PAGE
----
max's words by kate banks pictures by boris kultkovPoor Max – his brother Benjamin collects stamps and everyone admires them, but he won’t share with Max.  His brother Karl collects coins and everyone admires them, but he won’t share with Max.  So Max decides that he is going to collect words, and he finds that his collection is way cooler than his brothers’ because while their collections don’t really do anything, his can tell stories!

As a writer, reader, and word nerd I love how Max comes to appreciate the beauty and versatility of words.  Some are small but necessary, some make you feel good, some you say to other people.  Just one word has the power to completely change a sentence or a story!  And when you share your words with others, you can build whole worlds together.

Enjoy a book with your kids today (and every day, of course)!  Here are some resources for finding your next great read-aloud:

I’m a big lover of public libraries, but if you come across a book that you simply must own or would like to give as a gift, I encourage you to purchase from Better World Books.  It’s an amazing company that saves books from landfills, sells them, and donates the proceeds to literacy projects worldwide including Books for Africa, Invisible Children, The National Center for Family Literacy, Room to Read, Worldfund, and more!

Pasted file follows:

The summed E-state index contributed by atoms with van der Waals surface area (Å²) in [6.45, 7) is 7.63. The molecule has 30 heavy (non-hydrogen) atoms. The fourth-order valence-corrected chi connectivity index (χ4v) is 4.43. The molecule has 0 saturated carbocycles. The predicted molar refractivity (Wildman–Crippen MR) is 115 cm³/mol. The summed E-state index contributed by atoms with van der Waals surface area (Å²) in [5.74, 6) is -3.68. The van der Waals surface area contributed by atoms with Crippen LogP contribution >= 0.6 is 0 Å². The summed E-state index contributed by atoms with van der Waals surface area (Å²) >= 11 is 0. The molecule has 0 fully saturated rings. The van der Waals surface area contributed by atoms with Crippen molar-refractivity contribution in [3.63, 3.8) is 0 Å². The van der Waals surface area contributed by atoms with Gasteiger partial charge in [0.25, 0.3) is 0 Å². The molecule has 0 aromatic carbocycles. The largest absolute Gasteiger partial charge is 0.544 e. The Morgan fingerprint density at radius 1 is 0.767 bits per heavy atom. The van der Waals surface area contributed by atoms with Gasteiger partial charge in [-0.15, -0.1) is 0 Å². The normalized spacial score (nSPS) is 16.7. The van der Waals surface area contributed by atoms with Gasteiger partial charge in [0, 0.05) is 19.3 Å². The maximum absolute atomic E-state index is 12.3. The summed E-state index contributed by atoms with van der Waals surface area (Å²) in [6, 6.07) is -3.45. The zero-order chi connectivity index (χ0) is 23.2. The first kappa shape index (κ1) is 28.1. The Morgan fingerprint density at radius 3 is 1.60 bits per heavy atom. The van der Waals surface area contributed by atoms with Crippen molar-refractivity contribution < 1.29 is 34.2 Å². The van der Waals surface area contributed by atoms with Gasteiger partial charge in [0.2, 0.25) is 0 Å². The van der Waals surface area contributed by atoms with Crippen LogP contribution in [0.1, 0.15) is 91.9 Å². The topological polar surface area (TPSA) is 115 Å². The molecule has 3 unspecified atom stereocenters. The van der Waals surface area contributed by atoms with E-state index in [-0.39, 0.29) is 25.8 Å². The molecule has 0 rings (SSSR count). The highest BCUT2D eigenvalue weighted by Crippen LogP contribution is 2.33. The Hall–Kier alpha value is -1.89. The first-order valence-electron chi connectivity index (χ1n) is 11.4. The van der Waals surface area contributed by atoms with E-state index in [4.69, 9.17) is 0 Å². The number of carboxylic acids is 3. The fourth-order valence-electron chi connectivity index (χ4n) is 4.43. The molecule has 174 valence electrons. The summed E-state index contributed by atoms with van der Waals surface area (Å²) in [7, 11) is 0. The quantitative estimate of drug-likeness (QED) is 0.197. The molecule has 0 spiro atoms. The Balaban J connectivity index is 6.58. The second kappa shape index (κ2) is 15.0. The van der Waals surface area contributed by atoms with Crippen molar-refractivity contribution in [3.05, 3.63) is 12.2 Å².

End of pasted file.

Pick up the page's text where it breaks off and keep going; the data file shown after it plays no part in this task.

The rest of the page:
What does breastfeeding have to do with feminism?

exclusively breastfed on demand

One of my (exclusively breastfed) babies

I recently found a new (new to me, not new new) blog, Mom, JD, where I read about an article by Elisabeth Badinter called “The Tyranny of Breast-Feeding: New mothers vs. La Leche League”.  It is not available online unless you want to spend $17 for a year’s subscription to Harper’s, so don’t bother looking.  I got it at the library.

Given that the article contains the words “despotism of an insatiable child”, it is no surprise that I agree with very little in it.  Mostly it is a history of La Leche League from the perspective of someone who believes that LLL’s real motive is to repress women and that it has co-opted the authority of organizations such as WHO and UNICEF in a global conspiracy to promote their women-repressing agenda.  Using quotes from extreme militant breastfeeding supporters, Badinter argues that LLL is full of uncompromising lunatics who support an “ideological shift toward…dedicated motherhood”.